The life and legacy of Winand Michael Wigger (1841-1901), the third Bishop of Newark and first of German extraction was elevated to leadership of the largest Catholic see in New Jersey by 1881 at a time when the Diocese of Trenton was formed to serve the faithful in southern New Jersey. On a wider scale, the Church was undergoing various changes as a result of nation-wide meetings among the Catholic hierarchy known as the Plenary Councils of Baltimore held in 1852, 1866, and 1884 during the time of Bishop Wigger. Baltimore was the first Catholic Diocese of the United States (formed in 1789) and as more geographical provinces were made (Newark christened in 1853 being a part of the Province of New York established in 1808) the leadership met to discuss and adopt standard policies and “discipline” based on proper Church teaching and mission meetings and decrees that came out of Maryland would be enacted locally including the Diocese of Newark. These councils yielded interesting ties to New Jersey including the creation of a standard “Baltimore Catechism” written by Father Januarius De Concilio, a priest of the Diocese of Newark (1885) and consideration of Seton Hall as the official national “principal seminary or university” for the United States, but ultimately the Catholic University of American (founded in 1887) became the ultimate choice. Aside from these key historical footnotes on a local level Bishop Wigger working with Michael Augustine Corrigan, Bishop of New York (and second bishop of Newark previously) worked together with other church leaders within the New York Province to draft recommendations based on the Baltimore debates. Among the documents found in the Wigger Collection include the following examples include various circulars fro the spring and summer of 1886 including one from April 15th which reads in part . . .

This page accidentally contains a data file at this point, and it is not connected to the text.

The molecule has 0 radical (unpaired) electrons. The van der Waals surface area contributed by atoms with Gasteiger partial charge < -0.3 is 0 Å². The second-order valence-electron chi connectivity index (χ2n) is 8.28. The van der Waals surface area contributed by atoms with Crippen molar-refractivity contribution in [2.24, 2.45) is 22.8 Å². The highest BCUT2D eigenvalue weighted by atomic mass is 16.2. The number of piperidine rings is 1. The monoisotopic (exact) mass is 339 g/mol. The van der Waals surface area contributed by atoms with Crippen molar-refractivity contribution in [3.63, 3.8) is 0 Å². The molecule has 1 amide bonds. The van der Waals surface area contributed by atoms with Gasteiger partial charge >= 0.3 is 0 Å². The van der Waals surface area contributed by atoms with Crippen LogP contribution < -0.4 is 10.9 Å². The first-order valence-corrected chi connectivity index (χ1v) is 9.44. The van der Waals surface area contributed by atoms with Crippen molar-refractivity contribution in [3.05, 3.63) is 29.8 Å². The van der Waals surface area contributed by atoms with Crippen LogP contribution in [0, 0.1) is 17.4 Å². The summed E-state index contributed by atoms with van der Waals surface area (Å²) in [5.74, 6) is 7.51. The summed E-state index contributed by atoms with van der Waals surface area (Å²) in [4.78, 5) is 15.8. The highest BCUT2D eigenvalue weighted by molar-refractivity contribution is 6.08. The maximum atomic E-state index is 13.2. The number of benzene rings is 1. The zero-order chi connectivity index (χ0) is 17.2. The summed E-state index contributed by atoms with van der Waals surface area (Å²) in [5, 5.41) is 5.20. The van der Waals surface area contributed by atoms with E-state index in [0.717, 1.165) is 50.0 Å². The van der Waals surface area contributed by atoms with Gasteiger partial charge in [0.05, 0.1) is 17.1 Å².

“We, the Archbishop and the Bishops of the Province of of New York, having met for consultation to-day in the Archiepiscopal Residence, deem it advisable to address a few words of advice and counsel to you, Venerable Clergy and Beloved Laity, on the decrees of the Third Plenary Council of Baltimore. In accordance with the will and wish of the Fathers of the Council, and with the approval of the Holy See, these decrees have been published and promulgated by the Apostolic Delegate, the Most Rev. James Gibbons, Archbishop of Baltimore, in anticipation of their publication in diocesan and provincial synods, and they are now binding and of full effect . . . A well-adjusted start will guarantee success from the beginning, and give promise of judicious development of Church government in the future. It is our intention, therefore, to hold two or more conferences during the summer months as a help to secure the best means of giving effect to the wise precepts and injunctions of the Council, preparatory to their enforcement in diocesan synods to be held not later than the coming autumn.”
Bishop Wigger also sought to stress attention to academics throughout the Diocese of Newark from grammar school through Seton Hall College . . .
“The first chapter . . . on Parochial Schools, legislates clergy and definitely on the duty of bishops, priests, and laity with regard to the establishment and support of Christian and Catholic schools, especially of Parochial Schools, which constitute the majority of schools in which religion is not divorced from education. The question of the utility and necessity of these is no longer an open one. The great educational problem of the day, in this country as in most countries of the world, is how best to promote the establishment and permanent efficiency and growth of schools in which secular learning and religious instruction shall be combined . . . The cause of Christian education so strongly advocated in the Third Plenary Council, so fully endorsed by the Holy See, so lovingly presented to the whole world by the Holy Father in his Encyclical Letter directing a portion of the Jubilee aims to be set aside for such schools, is worth a priest’s best labors and the people’s unstinted generosity.”
These and other pronouncements issued by way of circulars to the clergy of the diocese, Seton Hall College, other institutions, and expressed to parishioners was part of the chain of messaging that kept the work and vision of the Church connected during the time of Bishop Wigger with the Councils being among the last major conferences aside from various diocesan synods and periodic intiatives that defined the American Catholic Church that arose above mission status by 1908 in the eventual wake of the Baltimore Councils. More information about the administration and legacy works of Bishop Wigger as a church leader can be found within the following collection, the Winand Wigger papers, 1864-1919.
For more information about Bishop Wigger, or other queries regarding Catholic New Jersey please feel free to contact us by e-mail:Alan.Delozier@shu.edu or via phone at: (973) 275-2378. Thank you in advance for your interest.